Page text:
Claiming to see a car accident when Witkin was a child would be pretty likely, but claiming to witness a car accident where he saw the head of a decapitated girl roll to his feet is pretty unlikely. Come on now. Think about it. In every online article, in every book, it talks about the car accident and how that plays an influence on his photography work. Is he just saying that to shock people, and to add to his mystery? There is only one person who will ever know the answer to that question, and that is the master himself.

Witkin, why don’t you come out of the closet already, okay? Tell us what really influenced you. I want to know.

Tuesday, July 13, 2010

Post 9: Reactions to Brunner's and Witkin's imagery.

I did not really think about this until yesterday, but someone recently made me realize that there IS a slight connection between Witkin’s photography work and my own after all. Even if the connection only lasted one semester, it is still a connection. Spring semester 2010. I was taking Photo II: Alternative Processes with Wanda Pearcy. We were required to complete a cyanotype project based around 3 major components:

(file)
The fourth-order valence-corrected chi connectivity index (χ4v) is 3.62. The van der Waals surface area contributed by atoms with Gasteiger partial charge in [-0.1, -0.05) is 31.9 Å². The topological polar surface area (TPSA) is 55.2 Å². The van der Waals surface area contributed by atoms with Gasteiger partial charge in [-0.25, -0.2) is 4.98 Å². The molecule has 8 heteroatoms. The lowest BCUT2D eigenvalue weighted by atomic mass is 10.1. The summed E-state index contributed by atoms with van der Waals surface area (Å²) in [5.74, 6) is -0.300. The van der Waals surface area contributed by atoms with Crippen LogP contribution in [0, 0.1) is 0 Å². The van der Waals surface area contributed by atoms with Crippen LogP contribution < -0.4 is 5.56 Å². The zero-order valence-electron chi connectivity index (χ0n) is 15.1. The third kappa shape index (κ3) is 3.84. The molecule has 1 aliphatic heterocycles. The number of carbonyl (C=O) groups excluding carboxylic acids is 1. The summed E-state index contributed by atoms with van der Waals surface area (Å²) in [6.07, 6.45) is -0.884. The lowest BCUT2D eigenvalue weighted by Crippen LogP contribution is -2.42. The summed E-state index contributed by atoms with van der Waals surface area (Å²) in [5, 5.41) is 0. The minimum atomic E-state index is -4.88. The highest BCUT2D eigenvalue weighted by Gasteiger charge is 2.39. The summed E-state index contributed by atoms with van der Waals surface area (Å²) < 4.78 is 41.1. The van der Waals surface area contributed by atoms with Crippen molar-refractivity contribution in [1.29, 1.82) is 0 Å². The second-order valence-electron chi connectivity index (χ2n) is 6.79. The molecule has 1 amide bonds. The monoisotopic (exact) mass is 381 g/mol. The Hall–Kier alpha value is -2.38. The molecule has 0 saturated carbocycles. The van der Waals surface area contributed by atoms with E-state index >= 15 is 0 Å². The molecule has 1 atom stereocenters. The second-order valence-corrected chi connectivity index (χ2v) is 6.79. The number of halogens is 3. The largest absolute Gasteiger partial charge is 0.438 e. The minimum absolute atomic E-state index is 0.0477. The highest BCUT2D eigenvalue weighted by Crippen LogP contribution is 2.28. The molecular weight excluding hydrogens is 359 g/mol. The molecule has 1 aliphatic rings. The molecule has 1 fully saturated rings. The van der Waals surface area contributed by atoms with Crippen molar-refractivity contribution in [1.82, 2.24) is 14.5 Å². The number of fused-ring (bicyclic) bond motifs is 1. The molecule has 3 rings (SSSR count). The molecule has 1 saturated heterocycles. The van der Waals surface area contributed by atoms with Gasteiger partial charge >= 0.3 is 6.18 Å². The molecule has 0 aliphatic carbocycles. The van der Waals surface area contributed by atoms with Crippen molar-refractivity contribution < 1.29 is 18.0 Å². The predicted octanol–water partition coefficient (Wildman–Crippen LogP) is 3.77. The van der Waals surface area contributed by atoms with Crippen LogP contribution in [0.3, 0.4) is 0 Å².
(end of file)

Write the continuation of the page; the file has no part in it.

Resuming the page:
1. Something that you never photographed before.
2. Something that you are in awe of.
3. Something that you are scared of.

Before she went on and talked more about the components, I immediately knew what I wanted to accomplish for this project. Since high school, I never wanted to be in front of the camera. I hated my body image. To this day, I still do, but each day I lean more towards the self-acceptance stage, even though each day is a struggle. In high school, I became addicted to the idea of being behind the camera instead.

I never photographed myself before, and you would think as an artist, I would have, but I have not, up until the project. I am in awe of myself because I am still able to walk and be slightly active even though I am morbidly obese. I am also terrified of myself, because my obesity holds me back on so many levels, and I am also terrified for my own health.

We had to base our project around another photographer, so I picked Witkin because I was able to accomplish some tiny research about him, and I wanted the images to have a lasting effect on the viewer.

Before we took a nosedive into the project, I was required to present a power point presentation--in front of the entire class--with 10 (starter) photographs that I took for my project, 10 photographs of Witkin’s, and the connection between them. I did not know that I had the ability and strength to accomplish that, but I did. To stand in front of everyone, to show them images of myself not only nude, but also showing a powerless struggle of my own obesity battle, was an enlightening experience for me.